Large enough for visibility while walking though the campus Free Expression Tunnel but small enough that a casual viewer might miss it - a spray painted swastika awaits the unwary.
"This is my first trip to NC State," said a woman named Angie while we recorded video of the tunnel. "We're with a newcomer so, I don't know what's usually here. But yeah, hatred is what I think when I see that."
Who's responsible for the swastika?
"Somebody being antagonistic. Somebody with hate. Somebody trying to get a negative reaction." said Andy Nedwetzky, a visitor from Pennsylvania.
A statement from the Jewish Federation of Raleigh-Cary says, in part:
"We condemn this hateful, anti-Semitic act, and have been working closely with the NC State Hillel representatives to assure they know that they have our support."
The swastika incites violence and can threaten students' sense of safety. We are grateful that the university's student government board recognized the issues surrounding this event and took swift action to address it."
Detail of a hateful symbol spray painted inside the #FreeExpressionTunnel on the @NCState campus. See reactions, in my story on @ABC11_WTVD #offensive #hate #intolerance #ugly #bias pic.twitter.com/UXCN0v1sGK— Anthony Wilson (@AnthonyABC11) May 11, 2019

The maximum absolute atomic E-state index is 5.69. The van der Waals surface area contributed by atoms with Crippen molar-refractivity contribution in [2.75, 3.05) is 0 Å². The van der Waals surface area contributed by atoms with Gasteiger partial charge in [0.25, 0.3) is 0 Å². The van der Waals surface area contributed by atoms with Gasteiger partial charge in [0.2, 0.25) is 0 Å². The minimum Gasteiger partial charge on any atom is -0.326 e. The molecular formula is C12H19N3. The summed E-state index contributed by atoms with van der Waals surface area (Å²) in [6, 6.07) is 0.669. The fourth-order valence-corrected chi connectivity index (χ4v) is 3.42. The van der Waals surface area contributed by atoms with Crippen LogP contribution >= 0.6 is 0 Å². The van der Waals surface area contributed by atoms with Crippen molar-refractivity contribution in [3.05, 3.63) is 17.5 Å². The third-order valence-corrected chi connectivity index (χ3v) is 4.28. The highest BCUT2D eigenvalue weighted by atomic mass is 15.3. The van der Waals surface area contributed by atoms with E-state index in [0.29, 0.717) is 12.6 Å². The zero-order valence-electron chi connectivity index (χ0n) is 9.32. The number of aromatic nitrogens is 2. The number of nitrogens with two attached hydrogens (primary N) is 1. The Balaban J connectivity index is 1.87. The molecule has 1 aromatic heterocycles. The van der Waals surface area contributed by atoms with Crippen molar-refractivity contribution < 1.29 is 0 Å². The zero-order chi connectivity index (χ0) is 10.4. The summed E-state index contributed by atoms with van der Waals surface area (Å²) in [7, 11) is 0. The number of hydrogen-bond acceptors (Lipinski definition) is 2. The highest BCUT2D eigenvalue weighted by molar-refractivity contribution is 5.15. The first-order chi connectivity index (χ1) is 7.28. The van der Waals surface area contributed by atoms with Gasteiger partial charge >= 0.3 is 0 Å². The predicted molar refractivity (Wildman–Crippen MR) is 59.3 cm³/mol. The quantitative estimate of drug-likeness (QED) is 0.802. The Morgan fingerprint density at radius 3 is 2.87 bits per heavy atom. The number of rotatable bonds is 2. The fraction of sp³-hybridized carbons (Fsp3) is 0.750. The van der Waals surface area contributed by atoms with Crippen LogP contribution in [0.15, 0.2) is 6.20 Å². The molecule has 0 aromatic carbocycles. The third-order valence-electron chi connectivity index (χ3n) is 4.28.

That alert from the Jewish Federation says it happened on the night of May 6. Five days later, on graduation day, it's still here in the tunnel. What should happen next?
As noted earlier, it's visible when you look for it but surrounded by larger, more overt and colorful, sometimes profane graffiti, it's doesn't stand out.
"No," said Nedwetzky. "But I wouldn't have noticed it without you pointing it out."
And while he supports the concept of free expression, in this case, Nedwetzky says, "I think that's just as bad as somebody writing on the trees up there. I mean, if you have an area in here, why are you painting here?"
There's apparently no other comment painted there from the graffiti writer responsible for the swastika.